Montana Senator John Walsh visited the training at Fort Belknap for himself, on July 27.

According to Walsh, the unique skills the Army Reserve brings are invaluable in addressing serious community needs within our own country.

"Innovative Readiness Training missions are a win-win for the community and for the military," said Walsh. "Operation Walking Shield at Fort Belknap is a great example of the program's success because personnel are able to hone medical skills while helping a community in need of those services."

Missions like these are also a great way to build relationships between communities and the Soldiers who want to make a difference, noted Walsh.

"Service members are especially important in helping communities because they are exceptionally motivated to make a difference," said Walsh.

Smillie, who facilitated Walsh's visit and invited all members of the Senate Committee on Indian Affairs, said it is vital that the public and elected officials understand how Army Reserve IRT missions can benefit our communities.

"The Army Reserve is all about specialized capabilities. In addition to doctors and medical professionals, we have engineers, attorneys, transportation specialists," said Smillie. "All these skills that enable our forces can also easily be transferred to the civilian sector and benefit our communities."

This may be best illustrated by the example of Pfc. Johnna Snell, who has paired her military occupation with her civilian career while simultaneously bettering her own community.

A member of the Crow Nation of Montana, Snell is an automated logistical technician assigned to the 4225th U.S. Army Hospital. She used her military training to qualify for her current civilian position as a supply technician for the Crow Agency Indian Health Services Hospital.

Snell said the combination of her background, military occupation, civilian occupation and current mission have all complimented each other greatly.

"I am proud to be a part of a unit that can actually help a Native American community through this program," said Snell. "I'm also proud that I can do this for the Native people and bring this knowledge to other reservations."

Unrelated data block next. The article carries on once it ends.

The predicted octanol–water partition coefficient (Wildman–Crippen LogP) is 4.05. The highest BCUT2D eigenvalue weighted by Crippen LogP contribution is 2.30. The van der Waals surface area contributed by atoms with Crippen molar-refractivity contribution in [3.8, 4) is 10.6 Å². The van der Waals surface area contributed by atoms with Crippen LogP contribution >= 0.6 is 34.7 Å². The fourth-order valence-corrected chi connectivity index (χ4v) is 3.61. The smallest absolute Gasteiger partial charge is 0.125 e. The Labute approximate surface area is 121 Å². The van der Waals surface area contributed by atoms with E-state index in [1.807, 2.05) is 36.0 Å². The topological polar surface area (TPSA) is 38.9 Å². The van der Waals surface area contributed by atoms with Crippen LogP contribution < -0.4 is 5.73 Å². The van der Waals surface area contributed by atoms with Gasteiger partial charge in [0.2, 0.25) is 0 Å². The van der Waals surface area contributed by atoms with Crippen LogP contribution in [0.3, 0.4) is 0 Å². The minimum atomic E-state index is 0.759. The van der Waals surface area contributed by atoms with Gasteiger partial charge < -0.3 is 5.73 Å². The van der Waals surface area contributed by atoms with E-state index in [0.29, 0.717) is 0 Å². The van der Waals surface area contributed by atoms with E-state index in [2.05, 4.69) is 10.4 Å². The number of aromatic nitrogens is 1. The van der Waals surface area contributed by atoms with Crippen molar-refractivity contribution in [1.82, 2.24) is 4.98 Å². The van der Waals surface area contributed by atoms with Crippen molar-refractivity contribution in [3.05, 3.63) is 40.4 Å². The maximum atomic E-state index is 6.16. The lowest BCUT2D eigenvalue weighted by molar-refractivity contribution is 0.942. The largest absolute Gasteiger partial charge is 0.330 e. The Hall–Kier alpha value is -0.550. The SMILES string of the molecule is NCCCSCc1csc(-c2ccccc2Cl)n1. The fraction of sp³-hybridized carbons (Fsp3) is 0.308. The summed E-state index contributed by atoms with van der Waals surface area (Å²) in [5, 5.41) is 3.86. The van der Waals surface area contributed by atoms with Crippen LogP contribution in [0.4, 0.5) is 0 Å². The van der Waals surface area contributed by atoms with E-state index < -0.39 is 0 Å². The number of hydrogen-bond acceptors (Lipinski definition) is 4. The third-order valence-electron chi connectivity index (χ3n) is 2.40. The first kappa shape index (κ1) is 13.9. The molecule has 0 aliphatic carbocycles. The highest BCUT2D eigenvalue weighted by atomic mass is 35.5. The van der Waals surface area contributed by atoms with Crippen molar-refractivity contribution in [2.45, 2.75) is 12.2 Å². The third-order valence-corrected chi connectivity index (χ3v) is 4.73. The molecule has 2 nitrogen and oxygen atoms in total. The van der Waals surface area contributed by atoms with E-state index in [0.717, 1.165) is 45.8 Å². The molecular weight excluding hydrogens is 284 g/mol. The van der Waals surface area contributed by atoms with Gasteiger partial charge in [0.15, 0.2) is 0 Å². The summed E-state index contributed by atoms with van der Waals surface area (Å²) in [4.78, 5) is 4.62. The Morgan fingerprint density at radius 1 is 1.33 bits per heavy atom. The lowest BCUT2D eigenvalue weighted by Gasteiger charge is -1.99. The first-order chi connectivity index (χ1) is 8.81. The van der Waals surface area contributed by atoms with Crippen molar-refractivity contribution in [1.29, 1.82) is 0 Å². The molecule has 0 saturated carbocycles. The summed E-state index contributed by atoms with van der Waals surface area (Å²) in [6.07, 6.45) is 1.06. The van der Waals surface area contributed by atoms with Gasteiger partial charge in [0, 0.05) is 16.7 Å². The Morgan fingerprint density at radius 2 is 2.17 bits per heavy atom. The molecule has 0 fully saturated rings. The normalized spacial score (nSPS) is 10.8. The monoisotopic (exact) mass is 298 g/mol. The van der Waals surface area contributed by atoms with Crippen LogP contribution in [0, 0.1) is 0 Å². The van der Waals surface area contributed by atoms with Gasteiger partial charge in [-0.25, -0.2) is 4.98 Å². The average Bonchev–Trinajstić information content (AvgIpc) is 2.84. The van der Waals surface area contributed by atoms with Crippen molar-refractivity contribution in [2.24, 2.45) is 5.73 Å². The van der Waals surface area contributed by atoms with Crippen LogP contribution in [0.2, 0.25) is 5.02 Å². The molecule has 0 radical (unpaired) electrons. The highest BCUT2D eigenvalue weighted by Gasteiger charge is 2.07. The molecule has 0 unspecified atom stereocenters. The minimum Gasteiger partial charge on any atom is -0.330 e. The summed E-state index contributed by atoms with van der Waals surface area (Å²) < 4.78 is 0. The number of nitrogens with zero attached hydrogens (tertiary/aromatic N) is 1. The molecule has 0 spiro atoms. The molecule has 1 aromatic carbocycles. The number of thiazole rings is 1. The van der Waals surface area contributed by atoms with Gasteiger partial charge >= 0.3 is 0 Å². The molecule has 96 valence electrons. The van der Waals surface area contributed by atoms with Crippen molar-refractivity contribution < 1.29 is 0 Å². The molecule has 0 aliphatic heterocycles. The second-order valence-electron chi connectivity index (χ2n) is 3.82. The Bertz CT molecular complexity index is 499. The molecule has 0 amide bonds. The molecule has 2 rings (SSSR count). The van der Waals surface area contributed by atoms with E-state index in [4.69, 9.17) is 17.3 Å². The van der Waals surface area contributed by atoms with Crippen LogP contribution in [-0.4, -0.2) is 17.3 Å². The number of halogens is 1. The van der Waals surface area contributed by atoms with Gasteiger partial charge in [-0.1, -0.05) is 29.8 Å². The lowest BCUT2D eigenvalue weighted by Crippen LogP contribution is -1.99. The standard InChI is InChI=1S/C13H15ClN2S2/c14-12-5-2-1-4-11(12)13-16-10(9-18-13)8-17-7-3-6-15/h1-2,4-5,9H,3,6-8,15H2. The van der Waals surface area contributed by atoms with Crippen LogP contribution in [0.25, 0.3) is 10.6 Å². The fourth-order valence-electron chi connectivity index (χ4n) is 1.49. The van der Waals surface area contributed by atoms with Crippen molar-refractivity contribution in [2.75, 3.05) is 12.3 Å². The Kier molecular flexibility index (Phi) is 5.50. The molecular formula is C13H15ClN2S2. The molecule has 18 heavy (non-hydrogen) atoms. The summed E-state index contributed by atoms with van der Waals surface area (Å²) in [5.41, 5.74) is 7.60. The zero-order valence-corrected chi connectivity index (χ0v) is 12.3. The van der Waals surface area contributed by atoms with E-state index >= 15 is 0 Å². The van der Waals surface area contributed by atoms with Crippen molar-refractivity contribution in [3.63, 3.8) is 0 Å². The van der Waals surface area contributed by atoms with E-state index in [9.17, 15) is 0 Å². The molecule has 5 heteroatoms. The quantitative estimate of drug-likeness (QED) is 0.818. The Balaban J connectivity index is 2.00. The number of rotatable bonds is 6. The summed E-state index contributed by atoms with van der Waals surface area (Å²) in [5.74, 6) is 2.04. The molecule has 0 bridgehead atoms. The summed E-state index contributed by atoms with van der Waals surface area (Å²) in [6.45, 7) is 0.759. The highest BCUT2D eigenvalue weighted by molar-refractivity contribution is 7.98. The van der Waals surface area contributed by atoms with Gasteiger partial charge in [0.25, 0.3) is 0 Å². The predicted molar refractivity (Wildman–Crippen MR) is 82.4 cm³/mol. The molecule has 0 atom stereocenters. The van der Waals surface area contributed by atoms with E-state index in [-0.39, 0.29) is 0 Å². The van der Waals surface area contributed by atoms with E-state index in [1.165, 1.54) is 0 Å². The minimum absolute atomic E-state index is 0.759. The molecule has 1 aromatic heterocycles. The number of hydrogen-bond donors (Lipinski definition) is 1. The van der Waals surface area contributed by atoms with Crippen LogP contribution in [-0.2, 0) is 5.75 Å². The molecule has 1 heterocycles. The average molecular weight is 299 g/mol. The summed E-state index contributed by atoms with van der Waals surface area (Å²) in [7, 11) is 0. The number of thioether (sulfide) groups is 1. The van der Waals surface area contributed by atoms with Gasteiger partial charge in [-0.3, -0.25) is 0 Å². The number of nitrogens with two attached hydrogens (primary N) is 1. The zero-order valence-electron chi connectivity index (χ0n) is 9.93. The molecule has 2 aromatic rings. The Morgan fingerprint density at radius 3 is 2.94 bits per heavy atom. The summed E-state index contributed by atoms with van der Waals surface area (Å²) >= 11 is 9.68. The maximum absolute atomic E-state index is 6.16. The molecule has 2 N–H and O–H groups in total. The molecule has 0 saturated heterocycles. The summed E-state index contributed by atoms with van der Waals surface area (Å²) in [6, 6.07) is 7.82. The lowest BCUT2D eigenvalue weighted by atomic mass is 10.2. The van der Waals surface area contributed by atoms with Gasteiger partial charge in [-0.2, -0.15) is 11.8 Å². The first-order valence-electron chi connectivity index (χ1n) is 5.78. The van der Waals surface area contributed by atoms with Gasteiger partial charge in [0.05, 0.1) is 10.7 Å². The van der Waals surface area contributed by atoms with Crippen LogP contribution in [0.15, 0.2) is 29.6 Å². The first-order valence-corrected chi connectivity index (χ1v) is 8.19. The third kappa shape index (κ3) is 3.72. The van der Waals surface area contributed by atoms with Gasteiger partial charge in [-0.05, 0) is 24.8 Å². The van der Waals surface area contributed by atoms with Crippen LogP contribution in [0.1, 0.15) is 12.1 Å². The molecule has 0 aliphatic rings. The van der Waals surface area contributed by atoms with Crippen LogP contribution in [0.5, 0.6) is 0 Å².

Snell has participated in Operation Walking Shield for the past three years. This year Snell served as the mission's cultural liaison, charged with coordinating between the Tribes and the unit. According to Snell, the need for assistance is vast and the people greatly appreciate it.

"There is a need here and they struggle to find the services," said Snell. "Every year we come back and they are excited to see us. The most rewarding thing is helping people in need."

The value added to the Fort Belknap community is considerable in many aspects, said Longknife.

"Everybody understands that we get cut back, so we try to use everything the best we can," said Longknife. "The services they provide let us saves for other things and prevents us from having to send an elder 200 miles away for the right care. Elders can't travel like that all the time -- it's too hard on them.

"Eighty thousand dollars is what I would have to pay for just three doctors to work two weeks," continued Longknife. "With $80,000 we could send one of our elders to a really good heart doctor, or have a child's cleft pallet fixed, or have a child's teeth fixed."

Beyond benefiting from services the Army Reserve provides, knowing that someone cares and will help them impacts the community deeply, said Longknife.

"Our people have great appreciation for what is done here," said Longknife. "Appreciation that the Army Reserve thinks that much of our people to take that two weeks that they could spend anywhere in the United States to do their Reserve time, and they choose to come here -- and it fills the hearts of the people to think and know that somebody does care."